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California Court Rejects Improperly Witnessed Will of Man Found in Apartment Wall

Truth is often stranger than fiction when it comes to California probate cases. In May a state appeals court ruled on a particularly strange case involving a contested last will and testament. The case started with the 2004 disappearance of a Berkeley man who was found more than four years later stuffed into the wall of his own apartment building.

The man was Taruk Joseph Ben-Ali. Taruk’s father, Hassan Ben-Ali, was a real estate investor who owned and operated a number of properties. In 1993, Hassan transferred title to an apartment building on Ashby Avenue in Berkeley to his son (apparently due to Hassan’s failure of losing the property due to unpaid federal taxes). Hassan continued to manage the building even after transferring legal title to his son.

On August 3, 2002, Taruk married Wendelyn Wilburn over his father’s strenuous objections. In June 2004, Wilburn was in Las Vegas on business. She attempted to call her husband back in California but could not reach him. Subsequently, Hassan told Wilburn that Taruk had left her to “start a new life somewhere else,” according to court records. Taruk was never reported missing and Hassan continued to manage the Asbury Avenue building.

In late 2008, Hassan revealed to his attorney, Ivan Golde, that in fact Taruk died from a drug overdose in 2004. Hassan discovered his son’s body in a hotel room. Because Hassan did not want to lose control of the apartment building to Wilburn–who would inherit Taruk’s estate if he died without a will–he hid the body in the wall of storage area in the Asbury Avenue building. A person who assisted Hassan was now attempting to extort money from him, prompting this confession to the attorney. Shortly thereafter, Hassan committed suicide. Police obtained a search warrant for the building and discovered Taruk’s remains.

A Suspicious Will
The police search of Hassan’s apartment revealed a document purporting to be Taruk’s last will and testament. It was dated August 16, 2002–two weeks after his marriage and just before he went on his honeymoon–and left his unnamed “wife” all his personal property with the remainder of his assets, including the apartment building, to Hassan. The will further named Hassan as executor and his attorney Golde as alternate.

Of critical interest was the attestation. Under California law, a will must normally be witnessed by two people in the presence of the person making the will, who must declare that the document they are signing is in fact his last will and testament. The attestation for Taruk’s alleged will included the signature of “Wendy Ben-Ali” and a second person whose writing was illegible. While Wendy Ben-Ali apparently refers to Taruk’s wife, Wendelyn Wilburn, she later testified that she normally did not use her husband’s surname following their marriage. The second witness has never been identified.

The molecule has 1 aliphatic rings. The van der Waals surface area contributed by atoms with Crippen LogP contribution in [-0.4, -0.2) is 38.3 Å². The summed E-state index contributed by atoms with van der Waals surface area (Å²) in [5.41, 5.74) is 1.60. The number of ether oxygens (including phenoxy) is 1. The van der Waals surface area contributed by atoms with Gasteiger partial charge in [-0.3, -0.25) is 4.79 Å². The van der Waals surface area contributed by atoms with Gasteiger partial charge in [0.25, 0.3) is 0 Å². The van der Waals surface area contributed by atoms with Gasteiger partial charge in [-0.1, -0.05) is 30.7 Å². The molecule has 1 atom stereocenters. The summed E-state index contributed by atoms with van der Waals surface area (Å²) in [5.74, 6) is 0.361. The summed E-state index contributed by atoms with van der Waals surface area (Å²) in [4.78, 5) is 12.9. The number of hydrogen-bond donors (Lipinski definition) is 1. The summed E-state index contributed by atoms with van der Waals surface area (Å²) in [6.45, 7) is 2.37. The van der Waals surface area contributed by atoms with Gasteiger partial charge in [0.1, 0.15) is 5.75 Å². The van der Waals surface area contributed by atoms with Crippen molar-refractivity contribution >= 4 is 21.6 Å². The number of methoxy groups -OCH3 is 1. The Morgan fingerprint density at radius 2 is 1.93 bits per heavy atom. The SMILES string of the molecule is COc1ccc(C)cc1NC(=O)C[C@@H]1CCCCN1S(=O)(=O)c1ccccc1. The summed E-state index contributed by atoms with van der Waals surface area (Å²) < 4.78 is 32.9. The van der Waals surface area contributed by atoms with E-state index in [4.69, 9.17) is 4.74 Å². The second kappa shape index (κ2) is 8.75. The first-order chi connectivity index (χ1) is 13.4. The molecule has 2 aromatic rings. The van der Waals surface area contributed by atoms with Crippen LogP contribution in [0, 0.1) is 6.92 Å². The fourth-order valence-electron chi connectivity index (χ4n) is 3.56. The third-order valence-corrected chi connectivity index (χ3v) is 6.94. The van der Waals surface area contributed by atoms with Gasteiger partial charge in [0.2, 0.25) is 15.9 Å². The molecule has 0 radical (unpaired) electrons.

Golde, as the named alternate executor, petitioned the probate court to admit the will. Wilburn filed her own petition to be be appointed administrator of the estate on the grounds that the will was not valid and her husband died intestate. The probate judge ultimately found that both signatures were valid and ordered the will admitted. Wilburn and Brittany Desmond, Taruk’s daughter from a prior marriage who is also an heir to his estate, appealed. Golde and Ann Jackson, Hassan’s ex-wife and the sole beneficiary of his estate, opposed the appeal.

Unlike the trial court, the appeals court determined Taruk’s alleged will was never properly executed. A will is presumed to be properly executed in California if the signature of the testator and both witnesses are valid. In this case, the probate court only found the signatures of Taruk and his wife were valid. The second witness couldn’t even be identified. Thus, the probate court erred in admitting the will.

The appeals court went on to explain that “no reasonable trier of fact” could look at this situation and presume Taruk’s will was genuine. Among the problems noted by the court was that Hassan had a documented history of forging his son’s name, the will itself was not found among Taruk’s possessions, and of course, the fact Hassan hid his son’s body in a wall and concealed his death for more than four years.

Make Sure Your Will Is In Order
While this is a highly unusual case, the legal lessons here are fairly simple. A valid will requires two witnesses. The witnesses should write legibly and should also print their name and, where possible, provide a current address so they can be located at a later date. And once you’ve executed a valid will, make sure to keep it in a secure location where your executor or attorney can find it after your death. As always, you should work with a qualified San Diego estate planning attorney who can help you avoid any potential legal pitfalls. Contact the Law Office of Scott C. Soady in San Diego if you have any questions or concerns.

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